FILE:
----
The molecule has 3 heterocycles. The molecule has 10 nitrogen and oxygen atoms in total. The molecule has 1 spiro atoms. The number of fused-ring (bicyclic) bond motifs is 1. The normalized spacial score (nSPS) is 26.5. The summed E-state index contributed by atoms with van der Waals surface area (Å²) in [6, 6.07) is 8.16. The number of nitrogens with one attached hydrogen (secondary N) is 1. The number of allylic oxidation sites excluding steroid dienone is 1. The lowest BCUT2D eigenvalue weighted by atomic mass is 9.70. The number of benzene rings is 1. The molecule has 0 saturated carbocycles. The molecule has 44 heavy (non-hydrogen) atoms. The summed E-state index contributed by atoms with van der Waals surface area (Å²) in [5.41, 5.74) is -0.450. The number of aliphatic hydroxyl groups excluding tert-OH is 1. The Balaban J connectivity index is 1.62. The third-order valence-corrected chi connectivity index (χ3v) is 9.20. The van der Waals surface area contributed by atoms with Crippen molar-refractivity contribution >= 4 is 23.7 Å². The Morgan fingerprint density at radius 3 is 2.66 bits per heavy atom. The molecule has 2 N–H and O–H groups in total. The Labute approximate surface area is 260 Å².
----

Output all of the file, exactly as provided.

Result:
The molecule has 3 heterocycles. The molecule has 10 nitrogen and oxygen atoms in total. The molecule has 1 spiro atoms. The number of fused-ring (bicyclic) bond motifs is 1. The normalized spacial score (nSPS) is 26.5. The summed E-state index contributed by atoms with van der Waals surface area (Å²) in [6, 6.07) is 8.16. The number of nitrogens with one attached hydrogen (secondary N) is 1. The number of allylic oxidation sites excluding steroid dienone is 1. The lowest BCUT2D eigenvalue weighted by atomic mass is 9.70. The number of benzene rings is 1. The molecule has 0 saturated carbocycles. The molecule has 44 heavy (non-hydrogen) atoms. The summed E-state index contributed by atoms with van der Waals surface area (Å²) in [5.41, 5.74) is -0.450. The number of aliphatic hydroxyl groups excluding tert-OH is 1. The Balaban J connectivity index is 1.62. The third-order valence-corrected chi connectivity index (χ3v) is 9.20. The van der Waals surface area contributed by atoms with Crippen molar-refractivity contribution >= 4 is 23.7 Å². The Morgan fingerprint density at radius 3 is 2.66 bits per heavy atom. The molecule has 2 N–H and O–H groups in total. The Labute approximate surface area is 260 Å².